(New York) - India is falling behind other countries in meeting international commitments to improve obstetric care because it does not adequately monitor deaths and injuries in the critical period following childbirth and fix gaps in its health system and programs, Human Rights Watch said today.
Representatives from around the world met on October 26, 2009, to review and reaffirm international goals for sexual and reproductive health, including maternal health. Public health experts say that the key to progress in maternal health is ensuring that women with pregnancy complications are able to get appropriate care during childbirth. But Human Rights Watch research shows this is not happening in India even though it has started healthcare programs that guarantee free obstetric care to rural women.
"India should be a leader in protecting and monitoring women's sexual and reproductive health," said Aruna Kashyap, researcher for the Women's Rights Division of Human Rights Watch. "Yet women continue to die entirely preventable deaths, and health authorities do not track down the reasons or do what is needed to rectify the health system."
The government counts the number of births in health clinics and hospitals, but these are often woefully under-resourced and under-staffed. Many women die or suffer serious injury after giving birth under these circumstances. The Indian government does not monitor what happens to women after childbirth, especially in the following 24 to 72 critical hours, when the chances of dying are the highest. Without this information, it cannot save women who go back home and die or develop long-lasting complications.
The Indian government should change its approach to monitoring and examine whether women with pregnancy-related complications are in fact getting the kind of treatment they need and whether they are surviving childbirth in the postpartum period. The Indian government's new Health Management Information System includes some of this data for monitoring, but it remains to be seen whether this data will be consistently collected and utilized for maternal health care programming at district and state levels.
In the "Call to Urgent Action for Maternal Health" issued after the October 26 meeting in Addis Ababa, members of parliaments and civil society representatives from across the world reaffirmed their commitment to goals set out in the landmark 1994 International Conference on Population and Development (ICPD). Key goals include providing universal access to sexual and reproductive health care to all women, reducing preventable deaths from childbirth and unsafe abortions, monitoring implementation, and reporting on progress both locally and globally. India was at this meeting and reaffirmed its commitment to these goals.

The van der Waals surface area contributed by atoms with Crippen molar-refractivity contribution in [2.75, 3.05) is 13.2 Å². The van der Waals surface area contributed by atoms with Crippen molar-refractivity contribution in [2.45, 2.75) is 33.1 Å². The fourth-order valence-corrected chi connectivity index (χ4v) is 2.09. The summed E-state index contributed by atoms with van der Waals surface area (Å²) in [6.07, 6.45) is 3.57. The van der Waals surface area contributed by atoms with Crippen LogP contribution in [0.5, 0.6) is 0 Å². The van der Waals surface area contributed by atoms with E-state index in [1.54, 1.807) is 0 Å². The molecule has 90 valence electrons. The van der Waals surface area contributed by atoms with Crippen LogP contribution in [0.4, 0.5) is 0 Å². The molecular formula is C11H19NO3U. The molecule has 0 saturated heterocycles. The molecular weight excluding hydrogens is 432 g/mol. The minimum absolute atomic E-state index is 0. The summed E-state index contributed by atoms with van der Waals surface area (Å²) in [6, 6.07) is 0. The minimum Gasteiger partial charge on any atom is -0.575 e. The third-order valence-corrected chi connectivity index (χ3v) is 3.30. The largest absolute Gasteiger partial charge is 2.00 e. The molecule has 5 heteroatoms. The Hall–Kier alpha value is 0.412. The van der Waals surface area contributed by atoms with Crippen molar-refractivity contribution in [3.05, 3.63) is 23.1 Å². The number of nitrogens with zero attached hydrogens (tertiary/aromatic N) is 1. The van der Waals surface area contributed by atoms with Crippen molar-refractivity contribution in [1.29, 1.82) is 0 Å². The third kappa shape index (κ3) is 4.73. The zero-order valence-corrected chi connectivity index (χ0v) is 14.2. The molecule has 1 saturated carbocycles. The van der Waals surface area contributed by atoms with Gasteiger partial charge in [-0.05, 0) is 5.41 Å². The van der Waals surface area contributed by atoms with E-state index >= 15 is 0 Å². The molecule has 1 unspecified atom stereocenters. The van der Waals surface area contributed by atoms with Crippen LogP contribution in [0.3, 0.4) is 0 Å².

In its October report, "No Tally of the Anguish," Human Rights Watch published its findings from research that included interviews with victims, families, medical experts, officials and human rights activists in Uttar Pradesh and elsewhere in India. Uttar Pradesh state in north India has the second highest maternal mortality levels in the country. Human Rights Watch documented cases in which women died after childbirth even though they gave birth in health facilities. In these same districts, government health records showed "zero" deaths.
"The emphasis on ‘results' in the Addis Call to Action is important," Kashyap said. "Counting the number of women who give birth in under-equipped and under-staffed health facilities is meaningless unless the government can show that these women gave birth safely and survived without complications through the immediate postpartum period."
The Indian government promotes giving birth in public health facilities, using cash incentives for poor women, with the goal of providing access to skilled care. But there is little systemic information on whether rural clinics and district hospitals are able to provide adequate and timely care to save women with pregnancy-related complications.
The government treats the huge increase of clinic-based deliveries as progress -20 million women gave birth in health facilities across India between mid-2005 and March 2009. However, there is no reliable information on what percentage of these 20 million women actually survived after childbirth or suffered complications after being discharged.
The Programme of Action of the International Conference on Population and Development requires all births to be attended by skilled birth attendants - health staff trained in midwifery skills and supported by a functional health system including referral systems. However, doctors, nurses, and many women from Uttar Pradesh and public health experts from different parts of India repeatedly told Human Rights Watch about cases of pregnant women seeking emergency obstetric care being sent from one clinic to another desperately seeking care. Poorly equipped health facilities coupled with poor referral systems are serious barriers to timely care for pregnant women.
"Skilled birth attendance and quality of care are two sides of the same coin," Kashyap said. "Unless India can draw up a time-bound plan of action for independent certification and monitoring of public and private health facilities as ‘quality care providers,' there is no guarantee that women giving birth in health facilities are receiving the skilled birth attendance needed to save them."